A 2012 GOP presidential nomination ranking

December 18, 2009

Campaign consultant Mark McKinnon give his two cents, followed by mine in italics:

1. Mitt Romney “… if he runs his race like he did the last month of the last campaign, true to who he really is, he should be the nominee.”  Lots opposition by tea party types, but those folks also disliked McCain in 2008 and he won.

2. Sarah Palin
“… alleged cop-killer Maurice Clemmons, granted clemency in 2000 by Mike Huckabee, might have just given her [an open door] to walk through for 2012 … Republicans primary voters are notoriously law- and order-obsessed, so Palin has virtually an open field in Iowa, South Carolina, and other primary states dominated by Christian conservatives.” Huckabee really gave a boost to Sarah America who has improved her favorability. But the competence issue remains, though less so with conservatives.

3. Tim Pawlenty
“He could end up everyone’s second choice (assuming Romney and Palin both run) and that’s a heck of a place to be in a crowed and wild primary.” A few early missteps but could be the David Cameron of the GOP.

4. John Thune “If he would run, John Thune could be the Bob McDonnell of the 2012 GOP field.  … The senator from South Dakota’s got central-casting good looks and comes across as humble and quiet; he has a Gary Cooper sensibility about him.” Brief lobbying career could be a negative, but he does fit the suit. If it was certain he was running, he and Pawlenty would switch spots.

5. Mike Huckabee “Maybe he can create a serious conversation about the notions of redemption and forgiveness in our criminal justice system. Or not. In which case, he’ll probably always have a home at Fox News.”  The trend is not in the right direction

6. Joe Scarborough “The host of MSNBC’s Morning Joe, former Florida congressman Joe Scarborough, would be a terrific candidate. He’s young, articulate, and telegenic.”  A little high on the list, I think. But it might be a good year for an unconventional candidate.

7. Haley Barbour “Sure he’s a caricature of the classic Southern politician: old, large, white, honey-lipped, and a former lobbyist to boot. But if voters are really tired of Obama, they’ll be looking for the mirror opposite of the man occupying the Oval Office. And that would clearly be Haley.”  I think the caricature speaks for itself.

8. Newt Gingrich “But our bet is that while he may contribute in many ways and continue to tease, in the end he probably won’t go for the Full Monty.” I think that’s right.

9. Mitch Daniels “Daniels has been an extraordinarily successful and effective governor in Indiana, a state that has been recently more blue than red. A no-nonsense, tell-it-like-is conservative, Daniels cruised to re-election by 18 points last year when Obama was winning the state.”  Probably should be much higher on list. Both Daniels and Thune are really the anti-Obama’s on the list. Former WH folks love the guy.

10. Rick Perry “He’s already the longest-serving governor in Texas history and may be headed for his third term next fall.”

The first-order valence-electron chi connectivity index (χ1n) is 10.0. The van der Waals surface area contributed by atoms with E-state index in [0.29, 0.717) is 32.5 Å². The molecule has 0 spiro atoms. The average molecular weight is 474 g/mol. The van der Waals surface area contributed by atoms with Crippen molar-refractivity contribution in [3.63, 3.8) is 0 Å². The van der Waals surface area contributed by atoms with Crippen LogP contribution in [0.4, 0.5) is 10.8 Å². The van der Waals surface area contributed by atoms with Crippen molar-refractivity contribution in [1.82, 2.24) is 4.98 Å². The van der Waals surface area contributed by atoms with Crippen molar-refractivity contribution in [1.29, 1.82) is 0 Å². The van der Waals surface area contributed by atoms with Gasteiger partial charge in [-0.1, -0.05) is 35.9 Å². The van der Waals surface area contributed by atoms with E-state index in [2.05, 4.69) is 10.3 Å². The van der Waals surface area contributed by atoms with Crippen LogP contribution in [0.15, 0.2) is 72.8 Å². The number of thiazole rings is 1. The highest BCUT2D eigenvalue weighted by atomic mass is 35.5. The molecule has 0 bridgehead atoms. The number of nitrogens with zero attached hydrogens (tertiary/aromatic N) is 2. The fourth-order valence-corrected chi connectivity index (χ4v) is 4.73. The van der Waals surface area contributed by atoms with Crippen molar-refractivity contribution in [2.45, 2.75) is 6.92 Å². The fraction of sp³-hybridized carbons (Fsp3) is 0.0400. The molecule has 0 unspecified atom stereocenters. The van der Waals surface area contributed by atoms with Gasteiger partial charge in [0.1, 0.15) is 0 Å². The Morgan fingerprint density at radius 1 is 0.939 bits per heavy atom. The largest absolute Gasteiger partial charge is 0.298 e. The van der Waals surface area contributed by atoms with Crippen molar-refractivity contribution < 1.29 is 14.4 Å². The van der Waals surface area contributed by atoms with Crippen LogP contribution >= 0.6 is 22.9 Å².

in 2012.” McKinnon wonders why he doesn’t usually land on these sorts of lists. Maybe there is a reason for that.


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Add former New Mexico governor Gary Johnson to the list. He has a new website up, Our America Initiative, to get him into the arena.

Posted by Liberty Lover | Report as abusive

If Kasich wins in Ohio in November (at the moment, he’s a leadpipe cinch) he’ll be a contender… Christian, budget-hawk, blue collar, Main St./Wall St., swing state, experienced, smart, and likable: he covers just about every base.

Posted by nonono | Report as abusive

Gary Johnson is my guy too.

Posted by Austrian School | Report as abusive

I’m watching Scarborough… I think it’s his time.

Posted by MouseWife | Report as abusive

Mitt Romney? Are they nuts? Pretty boy? Empty head?
Ex Gov. of Massachusetts? I lived through his term and it wasn’t pretty. The GOP is dead in the water with the ten names listed.

Posted by Rollie P | Report as abusive

As a professional writer, Mr Pethokoukis should know the difference between the use of as and like. Consequently his credibility is diminished.

His thinly veiled sarcasm suggests a suspect objectivity

Going forward he is not worth much attention

Posted by w, lovely, Jr | Report as abusive

Why is the mainstream media so ready to dismiss Ron Paul? He’s more conservative than all these people and he was a top 5 candidate in 2008 and Reuters thinks with everyone sick of the these status quo Republicans that he won’t even be top 10 in 2012?

That’s ok, we Ron Paul supporters will keep fighting the status quo bureaucrats along with the mainstream media outlets if we have to.

Posted by Michael Ham | Report as abusive

Ron Paul supporters turn to Gary Johnson. Congressman Paul will not run and endorse Gary Johnson. Guarantee it.

Posted by Jake Redder | Report as abusive


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Posted by adipex | Report as abusive